Mourinho’s treatment of the Ukraine striker has caused huge problems and it is believed to have led Shvidler to propose the recruitment of Avram Grant, Portsmouth’s director of football, to work with him. The former Israel coach is close to both Abramovich and Zahavi, but will not be working with Shevchenko in the near future, as Mourinho vetoed the idea.

With the Portuguese still pushing for new players, an uneasy truce between the various factions is the best that can be hoped for. Abramovich is understood to have been unimpressed by Mourinho’s signings in the past two midwinter transfer windows, Jiri Jarosik and Maniche, and is reluctant to sanction further spending, particularly for a manager whose future is a doubt.

With his power base seemingly built on sand, Mourinho is in danger of being lost at sea.


The court of King Roman


Roman Abramovich
Position: Owner
Power: Total
Agenda: To make Chelsea the biggest and best club in world (and himself untouchable)


Board of directors - Different roles, little sign of tension between them

Peter Kenyon (English)
Position: Chief executive
Closeness: Abramovich's first executive appointment, but hired help nevertheless. 7/10
Agenda: Keeping the whole project together as the crucial interface between Abramovich and Mourinho
Power: In charge of the day-to-day running of the club and executing much of transfer policy 8

Bruce Buck (American)
Position: Chairman
Closeness: Abramovich's lawyer and a long-term ally, will be around for as long as the owner. 8
Agenda: Given Kenyon's image problems often presented as the acceptable face of corporate Chelsea.
Power: Abramovich¹s representative on the Board and directs much of the club's strategy 8

Eugene Tenenbaum (Canadian)
Position: Director
Closeness: As the man in charge of Abramovich¹s finances his closest confidant at the club. 9
Agenda: Ensuring the Board do Abramovich¹s bidding.
Power: Stays out of routine matters but a trusted source of advice 9


Management team - An incredibly tight unit, as shown by their united aggression on the bench

Jose Mourinho (Portuguese)
Position: Manager
Closeness: A professional relationship has deteriorated and stands at an all-time low. 5
Agenda: To win trophies for the club and further his own career
Power: Absolute of playing matters, but feels increasingly marginalised in the transfer market 6

Steve Clarke (Scottish) and Baltemar Brito (Brazilian)
Position: Assistant managers
Closeness: Little contact with Abramovich beyond occasional pleasantries. 2
Agenda: To support Mourinho in any way they can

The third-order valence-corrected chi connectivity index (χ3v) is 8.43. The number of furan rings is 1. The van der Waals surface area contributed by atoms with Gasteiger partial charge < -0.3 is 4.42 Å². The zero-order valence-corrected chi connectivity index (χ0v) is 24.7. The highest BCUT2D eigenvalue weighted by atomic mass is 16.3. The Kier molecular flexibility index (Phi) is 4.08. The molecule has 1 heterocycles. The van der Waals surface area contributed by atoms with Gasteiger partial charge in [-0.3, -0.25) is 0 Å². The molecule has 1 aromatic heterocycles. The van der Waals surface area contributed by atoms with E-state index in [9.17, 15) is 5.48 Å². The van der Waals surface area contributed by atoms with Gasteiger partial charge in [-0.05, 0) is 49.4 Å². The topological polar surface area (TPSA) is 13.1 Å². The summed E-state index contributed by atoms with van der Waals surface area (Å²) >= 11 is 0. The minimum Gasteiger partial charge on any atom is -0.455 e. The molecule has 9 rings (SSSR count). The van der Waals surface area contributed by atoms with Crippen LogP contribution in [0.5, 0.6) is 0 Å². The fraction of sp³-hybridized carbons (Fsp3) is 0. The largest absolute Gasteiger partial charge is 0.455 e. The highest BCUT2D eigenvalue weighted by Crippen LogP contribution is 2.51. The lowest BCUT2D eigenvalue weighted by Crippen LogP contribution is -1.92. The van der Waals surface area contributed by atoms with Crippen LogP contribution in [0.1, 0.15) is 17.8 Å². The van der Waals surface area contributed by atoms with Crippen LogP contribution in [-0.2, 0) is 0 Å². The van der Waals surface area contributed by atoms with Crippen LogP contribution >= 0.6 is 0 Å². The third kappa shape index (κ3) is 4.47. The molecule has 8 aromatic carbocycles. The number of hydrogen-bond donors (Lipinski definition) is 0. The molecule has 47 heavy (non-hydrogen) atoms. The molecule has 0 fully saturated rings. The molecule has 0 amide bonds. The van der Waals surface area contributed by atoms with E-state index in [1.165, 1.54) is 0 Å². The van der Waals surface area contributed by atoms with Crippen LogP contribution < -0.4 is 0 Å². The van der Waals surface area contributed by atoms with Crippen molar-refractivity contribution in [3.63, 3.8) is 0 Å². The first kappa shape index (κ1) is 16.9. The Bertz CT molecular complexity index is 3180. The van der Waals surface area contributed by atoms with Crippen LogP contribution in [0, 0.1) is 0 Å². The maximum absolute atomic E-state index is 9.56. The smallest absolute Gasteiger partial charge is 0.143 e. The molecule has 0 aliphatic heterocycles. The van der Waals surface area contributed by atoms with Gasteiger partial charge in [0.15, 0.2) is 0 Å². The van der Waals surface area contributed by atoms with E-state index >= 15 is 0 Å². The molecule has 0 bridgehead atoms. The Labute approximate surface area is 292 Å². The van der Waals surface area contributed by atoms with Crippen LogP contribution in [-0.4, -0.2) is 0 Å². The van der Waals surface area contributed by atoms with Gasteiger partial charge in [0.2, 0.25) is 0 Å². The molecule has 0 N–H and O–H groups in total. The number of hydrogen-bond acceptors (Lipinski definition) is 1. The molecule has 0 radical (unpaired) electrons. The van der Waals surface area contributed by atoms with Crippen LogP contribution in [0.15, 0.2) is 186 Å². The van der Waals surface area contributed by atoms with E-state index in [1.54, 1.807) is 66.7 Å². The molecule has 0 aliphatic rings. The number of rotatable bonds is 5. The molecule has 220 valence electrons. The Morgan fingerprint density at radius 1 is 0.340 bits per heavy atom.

Power: Valued aides on the training ground but little influence over transfers 3


Middle-men - Both rivals and allies, get on very well

Jorges Mendes (Portuguese)
Position: Mourinho's agent
Closeness: Was effectively Chelsea's buying agent for two years, but no real personal relationship with Abramovich. 4
Agenda: Protecting Mourinho's interests, including possibly finding him a new job
Power: Has diminished along with that of Mourinho, his great champion and friend 4

Pini Zahavi (Israeli)
Position: Agent
Closeness: Abramovich's deal-maker when he bought the club four years ago, but not as close as once was. 6
Power: Used to get deals done rather than a source of advice, as in the past
Agenda: Oiling the wheels of the transfer market and keeping everybody happy, not least himself 6


Scouting and youth development - Increasingly powerful alliance since Kaiser arrived last summer

Frank Arnesen (Danish)
Position: Head of scouting and youth development
Closeness: In less than two years appears to have convinced Abramovich that he has the best eye for talent. 7
Agenda: To recruit the best young players and extend his own influence.
Power: Has increased this season, much to the chagrin of Mourinho 6

Ruud Kaiser (Dutch)
Position: Youth-team manager
Closeness: Not really on Abramovich's radar but has changed the dynamics at the training ground. 2
Agenda: Seen as increasing the influence of the so-called Dutch-Russian clique, by the peeved Portuguese.
Power: Little direct influence but a crucial aid to Arnesen 3


Informal advisors - Have little contact with each other as move in different circles

Plet de Visser (Dutch)
Position: Transfer consultant
Closeness: Abramovich socially and a frequent visitor to his yacht, unlike Mourinho. 7
Agenda: Identifying the players Abramovich wants, or thinks he wants.
Power: Shown by the controversial recruitment of Frank Arnesen on his advice 7

Eugene Shvidler (Russian)
Position: Oldest friend
Closeness: Has known Abramovich for decades and knows him better than anyone. 10
Agenda: Enjoying himself at Stamford Bridge and a big proponent of more entertaining football.
Power: No official involvement but has his friend's ear, chipping in when it suits him 5

http://www.timesonline.co.uk/article...548077,00.html